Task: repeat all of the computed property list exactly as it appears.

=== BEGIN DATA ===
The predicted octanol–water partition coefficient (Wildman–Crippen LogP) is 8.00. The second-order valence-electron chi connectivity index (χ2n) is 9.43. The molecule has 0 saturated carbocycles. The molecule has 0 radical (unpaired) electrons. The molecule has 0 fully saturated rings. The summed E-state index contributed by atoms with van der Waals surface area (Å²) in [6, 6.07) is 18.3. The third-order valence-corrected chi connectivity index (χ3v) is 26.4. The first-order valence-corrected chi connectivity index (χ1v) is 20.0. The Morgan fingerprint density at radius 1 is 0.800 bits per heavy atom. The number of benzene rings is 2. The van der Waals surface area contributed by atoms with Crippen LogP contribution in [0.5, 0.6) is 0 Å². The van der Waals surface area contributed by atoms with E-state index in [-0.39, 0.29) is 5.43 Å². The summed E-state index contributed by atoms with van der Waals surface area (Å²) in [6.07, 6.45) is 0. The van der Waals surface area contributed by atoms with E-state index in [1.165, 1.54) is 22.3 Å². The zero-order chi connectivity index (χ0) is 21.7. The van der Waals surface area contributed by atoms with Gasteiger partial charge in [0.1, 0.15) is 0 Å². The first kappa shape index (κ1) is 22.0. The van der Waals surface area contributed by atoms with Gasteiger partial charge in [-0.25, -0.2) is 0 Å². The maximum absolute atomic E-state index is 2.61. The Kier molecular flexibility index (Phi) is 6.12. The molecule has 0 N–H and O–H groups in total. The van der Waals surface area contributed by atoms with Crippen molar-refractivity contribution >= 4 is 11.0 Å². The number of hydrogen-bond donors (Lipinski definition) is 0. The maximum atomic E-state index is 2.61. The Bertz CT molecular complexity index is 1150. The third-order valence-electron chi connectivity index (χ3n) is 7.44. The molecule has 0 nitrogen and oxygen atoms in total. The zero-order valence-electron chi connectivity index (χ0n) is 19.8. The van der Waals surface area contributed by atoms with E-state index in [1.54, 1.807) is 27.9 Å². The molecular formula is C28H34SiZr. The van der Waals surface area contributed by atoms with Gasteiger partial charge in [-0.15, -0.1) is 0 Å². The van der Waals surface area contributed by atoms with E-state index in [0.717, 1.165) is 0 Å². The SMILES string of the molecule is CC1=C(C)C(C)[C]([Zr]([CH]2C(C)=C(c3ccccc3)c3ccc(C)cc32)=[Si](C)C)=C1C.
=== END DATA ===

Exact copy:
The predicted octanol–water partition coefficient (Wildman–Crippen LogP) is 8.00. The second-order valence-electron chi connectivity index (χ2n) is 9.43. The molecule has 0 saturated carbocycles. The molecule has 0 radical (unpaired) electrons. The molecule has 0 fully saturated rings. The summed E-state index contributed by atoms with van der Waals surface area (Å²) in [6, 6.07) is 18.3. The third-order valence-corrected chi connectivity index (χ3v) is 26.4. The first-order valence-corrected chi connectivity index (χ1v) is 20.0. The Morgan fingerprint density at radius 1 is 0.800 bits per heavy atom. The number of benzene rings is 2. The van der Waals surface area contributed by atoms with Crippen LogP contribution in [0.5, 0.6) is 0 Å². The van der Waals surface area contributed by atoms with E-state index in [-0.39, 0.29) is 5.43 Å². The summed E-state index contributed by atoms with van der Waals surface area (Å²) in [6.07, 6.45) is 0. The van der Waals surface area contributed by atoms with E-state index in [1.165, 1.54) is 22.3 Å². The zero-order chi connectivity index (χ0) is 21.7. The van der Waals surface area contributed by atoms with Gasteiger partial charge in [0.1, 0.15) is 0 Å². The first kappa shape index (κ1) is 22.0. The van der Waals surface area contributed by atoms with Gasteiger partial charge in [-0.25, -0.2) is 0 Å². The maximum absolute atomic E-state index is 2.61. The Kier molecular flexibility index (Phi) is 6.12. The molecule has 0 N–H and O–H groups in total. The van der Waals surface area contributed by atoms with Crippen molar-refractivity contribution >= 4 is 11.0 Å². The number of hydrogen-bond donors (Lipinski definition) is 0. The maximum atomic E-state index is 2.61. The Bertz CT molecular complexity index is 1150. The third-order valence-electron chi connectivity index (χ3n) is 7.44. The molecule has 0 nitrogen and oxygen atoms in total. The zero-order valence-electron chi connectivity index (χ0n) is 19.8. The van der Waals surface area contributed by atoms with E-state index in [1.54, 1.807) is 27.9 Å². The molecular formula is C28H34SiZr. The van der Waals surface area contributed by atoms with Gasteiger partial charge in [-0.15, -0.1) is 0 Å². The van der Waals surface area contributed by atoms with E-state index in [0.717, 1.165) is 0 Å². The SMILES string of the molecule is CC1=C(C)C(C)[C]([Zr]([CH]2C(C)=C(c3ccccc3)c3ccc(C)cc32)=[Si](C)C)=C1C.